One of the serious maladies of the Israeli media is its tendency to cite news items from the foreign media regarding sensitive security issues, without checking them. It's enough for some foreign newspaper to mention the Mossad or the reactor in Dimona for the item to be the top story on Israeli news broadcasts. This happens even when the information is clearly false: Does anyone really believe that the Mossad's secret plan to attack nuclear sites in Iran reached a German news weekly, as publicized last weekend? And if the information is correct, where are Attorney General Elyakim Rubinstein and all the investigators of leaks? After all, people are reprimanded and deposed and prosecuted for much less.
The "foreign news" disease was born in the dark days of censorship in the 1950s, and has, since then, been fueled by the magical image of the secret services, which have served as the sources of the information. But the war in Iraq demonstrated that intelligence is liable to make big mistakes, and to mislead in a big way.
Over the years, the intelligence communities in the West have disseminated a collection of guesses, fairy tales and exaggerations about Saddam Hussein and his regime that they called "intelligence information." The decision-makers and the media relied on them as proven facts. And then the Americans occupied Iraq, and didn't find anything - neither weapons of mass destruction, nor Saddam's famous bunker. This is not a case of an error in assessment, as in the Yom Kippur War, but information that was exaggerated and, in part, even false, and made the rounds among the various intelligence services.
The Knesset Foreign Affairs and Defense Committee is now investigating the astonishing and serious intelligence failure in Iraq, and is also reviewing whether the Israel Defense Forces' Military Intelligence and the Mossad were fed with planted news items that were disseminated in the international media and reabsorbed here as intelligence information (directly and via foreign services).
The mistake is not only an Israeli one; the intelligence community on a whole is prone to such mistakes due to its cross-involvement in information gathering, assessment and public relations. Military Intelligence disseminates propaganda material against the Palestinian Authority and Syria. The Mossad, which avoids the Israeli media, "plants" stories among foreign reporters.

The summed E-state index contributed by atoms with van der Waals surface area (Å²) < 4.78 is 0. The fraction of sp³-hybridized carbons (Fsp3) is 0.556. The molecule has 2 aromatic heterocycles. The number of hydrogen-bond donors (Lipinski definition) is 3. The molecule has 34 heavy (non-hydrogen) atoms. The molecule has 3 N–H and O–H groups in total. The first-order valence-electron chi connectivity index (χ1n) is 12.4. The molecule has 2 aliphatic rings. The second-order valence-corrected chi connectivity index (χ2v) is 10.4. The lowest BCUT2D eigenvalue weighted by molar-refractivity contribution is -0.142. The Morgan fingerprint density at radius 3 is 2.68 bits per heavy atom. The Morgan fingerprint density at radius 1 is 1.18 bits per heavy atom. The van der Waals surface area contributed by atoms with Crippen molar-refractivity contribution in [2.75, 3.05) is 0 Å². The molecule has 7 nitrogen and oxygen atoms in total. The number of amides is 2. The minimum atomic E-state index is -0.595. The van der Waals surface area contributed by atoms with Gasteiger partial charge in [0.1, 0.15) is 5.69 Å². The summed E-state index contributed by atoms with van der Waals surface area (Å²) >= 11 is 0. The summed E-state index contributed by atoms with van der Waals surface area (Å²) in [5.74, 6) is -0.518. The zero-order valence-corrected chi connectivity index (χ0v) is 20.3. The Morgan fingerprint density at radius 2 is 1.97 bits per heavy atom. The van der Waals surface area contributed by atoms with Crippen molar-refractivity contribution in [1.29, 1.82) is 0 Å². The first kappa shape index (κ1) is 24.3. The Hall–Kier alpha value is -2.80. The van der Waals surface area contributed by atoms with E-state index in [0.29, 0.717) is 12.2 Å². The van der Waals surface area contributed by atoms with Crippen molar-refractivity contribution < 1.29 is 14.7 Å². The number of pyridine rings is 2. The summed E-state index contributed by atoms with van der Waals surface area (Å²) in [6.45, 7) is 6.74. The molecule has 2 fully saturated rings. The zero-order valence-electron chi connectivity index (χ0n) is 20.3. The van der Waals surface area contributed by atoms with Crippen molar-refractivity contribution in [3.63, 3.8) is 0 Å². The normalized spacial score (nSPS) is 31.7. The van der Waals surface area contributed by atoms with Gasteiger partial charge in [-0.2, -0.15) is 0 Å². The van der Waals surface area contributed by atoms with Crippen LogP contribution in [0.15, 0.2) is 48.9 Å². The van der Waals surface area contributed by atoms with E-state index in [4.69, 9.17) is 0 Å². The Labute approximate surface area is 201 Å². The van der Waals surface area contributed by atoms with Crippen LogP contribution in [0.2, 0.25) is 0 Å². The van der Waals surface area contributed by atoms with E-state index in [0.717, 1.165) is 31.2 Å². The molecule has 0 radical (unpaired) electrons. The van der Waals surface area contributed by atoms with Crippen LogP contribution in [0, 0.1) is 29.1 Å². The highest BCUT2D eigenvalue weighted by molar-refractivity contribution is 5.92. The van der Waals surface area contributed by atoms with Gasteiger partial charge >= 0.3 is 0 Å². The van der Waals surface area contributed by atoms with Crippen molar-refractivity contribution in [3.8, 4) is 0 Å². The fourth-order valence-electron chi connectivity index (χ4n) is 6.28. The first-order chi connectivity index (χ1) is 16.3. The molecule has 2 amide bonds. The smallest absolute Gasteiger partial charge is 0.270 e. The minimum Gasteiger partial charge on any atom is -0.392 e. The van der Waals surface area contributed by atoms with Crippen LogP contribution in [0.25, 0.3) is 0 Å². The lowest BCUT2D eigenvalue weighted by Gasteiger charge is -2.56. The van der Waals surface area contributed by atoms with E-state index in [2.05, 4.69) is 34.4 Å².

The stories are usually based on a core of truth that can be checked, with an attempt to blur the source, attributing things to "intelligence elements in the West" or to a similar vague source. British and German newspapers, which are fond of conspiracy and intelligence, are a more convenient target for planting stories than the American media, which are scrupulous about attributing their sources. But there have been achievements in the American field as well.
The justification for these tricks is that disinformation and psychological warfare are legitimate tools in the conflict against cruel enemies such as Iran, Saddam's Iraq, Syria and Hezbollah. It's difficult to maintain the distinction between information and nonsense, when the foreign stories are cited and published with great fanfare in Israel, thus adding to their credibility abroad. This is what happened this week to the report about the "plan to bomb Iran."
And so, the public relies on false presentation and exaggerations, instead of on verified information. In the case of Israel, inflation of the Iraqi threat "only" aroused anxiety among the public and led to the unnecessary provision of gas masks. The United States and Great Britain suffered greater damage: They went to war in order to destroy imaginary weapons arsenals, and became entangled in occupation, terror attacks and political problems. One justification for the attack was the story of the nuclear transaction between Iraq and Nigeria that was based on a primitive forgery of documents. The lie was included in President Bush's State of the Nation address, and is now haunting the White House.
Intelligence organizations treat the media as a tool in the game against rival intelligence services, rather than as a representative of the public's right to know. A headline published in London or in Hamburg that will embarrass Iranian President Mohammad Khatami or Egyptian President Hosni Mubarak is more important than the reliability of the report. It's important to remember this when one encounters bombastic headlines about the frightening threats around us, or about the successful response that Israel is developing to combat them.
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